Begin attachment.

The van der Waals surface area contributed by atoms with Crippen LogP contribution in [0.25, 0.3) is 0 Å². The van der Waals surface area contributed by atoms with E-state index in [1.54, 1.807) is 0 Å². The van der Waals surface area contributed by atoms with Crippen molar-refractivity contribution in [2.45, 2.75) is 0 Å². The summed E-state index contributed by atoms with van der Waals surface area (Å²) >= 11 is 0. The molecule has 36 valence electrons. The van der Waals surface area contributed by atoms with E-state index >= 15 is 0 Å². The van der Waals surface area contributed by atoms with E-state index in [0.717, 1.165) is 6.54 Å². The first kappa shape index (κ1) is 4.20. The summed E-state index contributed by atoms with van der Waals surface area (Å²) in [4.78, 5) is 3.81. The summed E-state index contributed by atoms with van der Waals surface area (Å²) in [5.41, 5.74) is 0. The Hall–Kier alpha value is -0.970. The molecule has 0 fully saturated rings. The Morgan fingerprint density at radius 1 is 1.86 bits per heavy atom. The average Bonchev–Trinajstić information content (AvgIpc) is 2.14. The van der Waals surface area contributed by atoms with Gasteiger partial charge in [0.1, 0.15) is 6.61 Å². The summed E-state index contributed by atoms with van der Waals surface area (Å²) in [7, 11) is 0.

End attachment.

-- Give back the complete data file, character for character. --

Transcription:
The van der Waals surface area contributed by atoms with Crippen LogP contribution in [0.25, 0.3) is 0 Å². The van der Waals surface area contributed by atoms with E-state index in [1.54, 1.807) is 0 Å². The van der Waals surface area contributed by atoms with Crippen molar-refractivity contribution in [2.45, 2.75) is 0 Å². The summed E-state index contributed by atoms with van der Waals surface area (Å²) >= 11 is 0. The molecule has 36 valence electrons. The van der Waals surface area contributed by atoms with E-state index >= 15 is 0 Å². The van der Waals surface area contributed by atoms with E-state index in [0.717, 1.165) is 6.54 Å². The first kappa shape index (κ1) is 4.20. The summed E-state index contributed by atoms with van der Waals surface area (Å²) in [4.78, 5) is 3.81. The summed E-state index contributed by atoms with van der Waals surface area (Å²) in [5.41, 5.74) is 0. The Hall–Kier alpha value is -0.970. The molecule has 0 fully saturated rings. The Morgan fingerprint density at radius 1 is 1.86 bits per heavy atom. The average Bonchev–Trinajstić information content (AvgIpc) is 2.14. The van der Waals surface area contributed by atoms with Gasteiger partial charge in [0.1, 0.15) is 6.61 Å². The summed E-state index contributed by atoms with van der Waals surface area (Å²) in [7, 11) is 0.